In June, Montana’s Democratic Governor Steve Bullock was elected chairman of the Western Governors' Association. The WGA is made up of 14 Republicans, six Democrats and two independents.
Tuesday, Bullock announced that he’s launching a new WGA initiative. He’s calling it the National Forest and Rangeland Management Initiative.
“The whole idea of the Western governors coming together on this is really because it hasn’t been getting done in Congress.”
In a speech at Pyramid Mountain Lumber’s mill in Seeley Lake Tuesday afternoon Bullock said he wants to keep workers in the forest and put more logs on trucks, while at the same time protecting public land, air and watersheds.
Seventy-five percent of national forest and rangeland is located in Western states.
Bullock’s new initiative comes as he seeks re-election this fall. Arguments and proposals for responsible forest and land management have accompanied nearly every turn and twist of this year's gubernatorial race.
Bullock’s Republican challenger, Greg Gianforte, continues to challenge the sitting governor’s ability to turn his policy proposals into timely action as the state's timber industry takes hits in employment.
He issued this statement to the press in June.
"Unfortunately we continue to see the same pattern play out across western Montana. Thanks to federal polities driven by environmental extremism and a state administration that won’t stand up for Montana’s interests, the timber supply is restricted and we continue to lose good paying jobs."
On Friday, one of the world's largest owners of timberlands is shutting down two mills in Columbia Falls. The Weyerhaeuser Company cited Montana’s chronic log shortage and litigation tying up the Forest Service as reasons for the closures. Others point to soft demand for timber in the U.S., and the recent expiration of a timber trade agreement with Canada.
Gianforte says Bullock had four years to get meaningful forest management policy rolling, and now it's "too little, too late."
In Bullock’s speech Tuesday he said the health of Western lands and forests is at risk from fire, invasive species and drought, and Western states need to come together to find collaborative solutions.
"One of the major challenges Western states face is the difficult task of coordinating federal, state and private lands in a responsible and a sustainable manner. Achieving balance between competing interests is certainly never easy. And in Western states, with no exception, that job can be difficult."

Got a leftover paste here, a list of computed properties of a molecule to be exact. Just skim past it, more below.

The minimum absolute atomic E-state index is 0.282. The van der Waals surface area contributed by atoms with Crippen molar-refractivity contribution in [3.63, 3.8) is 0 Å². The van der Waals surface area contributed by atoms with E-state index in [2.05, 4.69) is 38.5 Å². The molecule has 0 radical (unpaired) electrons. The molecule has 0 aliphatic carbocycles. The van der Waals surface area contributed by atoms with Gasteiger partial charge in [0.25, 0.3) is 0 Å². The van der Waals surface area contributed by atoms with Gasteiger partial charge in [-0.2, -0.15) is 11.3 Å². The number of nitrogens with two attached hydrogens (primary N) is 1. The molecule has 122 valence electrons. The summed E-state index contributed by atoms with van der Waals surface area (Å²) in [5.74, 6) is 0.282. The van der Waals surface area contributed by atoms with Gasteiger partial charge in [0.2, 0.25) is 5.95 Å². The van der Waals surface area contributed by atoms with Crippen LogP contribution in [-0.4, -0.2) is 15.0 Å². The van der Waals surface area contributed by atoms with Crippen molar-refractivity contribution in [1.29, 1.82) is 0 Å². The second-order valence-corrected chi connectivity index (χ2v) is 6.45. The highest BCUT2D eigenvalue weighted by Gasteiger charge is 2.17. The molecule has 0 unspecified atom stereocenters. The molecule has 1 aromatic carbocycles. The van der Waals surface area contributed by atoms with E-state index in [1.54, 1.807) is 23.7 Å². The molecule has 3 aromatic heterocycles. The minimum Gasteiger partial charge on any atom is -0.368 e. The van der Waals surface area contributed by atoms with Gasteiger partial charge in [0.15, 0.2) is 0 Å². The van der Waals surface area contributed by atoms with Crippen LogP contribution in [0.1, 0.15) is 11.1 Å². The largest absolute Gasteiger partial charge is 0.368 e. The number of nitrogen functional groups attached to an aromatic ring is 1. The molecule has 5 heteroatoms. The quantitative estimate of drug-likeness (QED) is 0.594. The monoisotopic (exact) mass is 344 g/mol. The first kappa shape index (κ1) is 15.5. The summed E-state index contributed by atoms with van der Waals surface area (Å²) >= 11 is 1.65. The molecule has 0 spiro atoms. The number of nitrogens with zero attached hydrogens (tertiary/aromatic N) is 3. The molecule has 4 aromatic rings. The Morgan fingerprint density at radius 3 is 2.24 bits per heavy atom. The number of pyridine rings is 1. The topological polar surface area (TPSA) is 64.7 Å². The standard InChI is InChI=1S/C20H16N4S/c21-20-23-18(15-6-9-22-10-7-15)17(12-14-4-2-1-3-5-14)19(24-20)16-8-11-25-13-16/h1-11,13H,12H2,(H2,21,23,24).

Bullock’s Chairman's Initiative intends to put meat on the bones of a policy resolution that a supermajority of the Western Governors' Association passed in June.
That resolution asks for more federal funds to combat fires and legislation to create fire-resilient landscapes. The Western Governors also support funding and full implementation of tools in the 2014 Farm Bill to make forest and watershed restoration projects happen faster.
Some environmental groups have expressed concern that the Farm Bill tools are too broad, and will result in harmful timber sales.
But other groups support the kinds of collaborative forest management projects called for in the Farm Bill.
Mary Mitsos with the National Forest Foundation says Bullock’s initiative provides a great opportunity for cooperative management.
"It's important to include as many voices as possible, that’s what collaboration is all about. We need the timber industry, we need conservation organizations, environmental organizations, those who focus on wildlife habitat, the fire districts, the local counties. In my opinion, the bigger you can open that door so you can hear the voices, the more opportunities the Western Governors' Association will have to again move the needle."
One conservation group that’s interested in sitting at the discussion table is Blackfoot Challenge. Their chairman, Ovando rancher Jim Stone, attended Bullock’s announcement.
"It's really about this idea of this initiative to bring science, to bring partners together. And I think the next big step as communities in this valley or across Montana need to neighbor up."
Bullock’s initiative is less about specific management prescriptions than a call for more collaboration and consultation. Under it, the Western Governors' Association will host five workshops in Western states.
The first will be in Missoula September 20 and 21. It will focus on the effectiveness of collaborative forest management.
Bullock says he isn’t sure yet who will speak or serve on the panel at that workshop. But he says the WGA will gather input from federal, state, and private sectors.
Similar workshops will then be held in Idaho and South Dakota and other states.
There is no timeline for when all the initiative workshops will take place, or how their discussions will turn into policy.
The work of the governor’s program, like previous Chairman’s initiatives, may take years to complete - long past the timeline when Montanans decide who should occupy the governor's seat.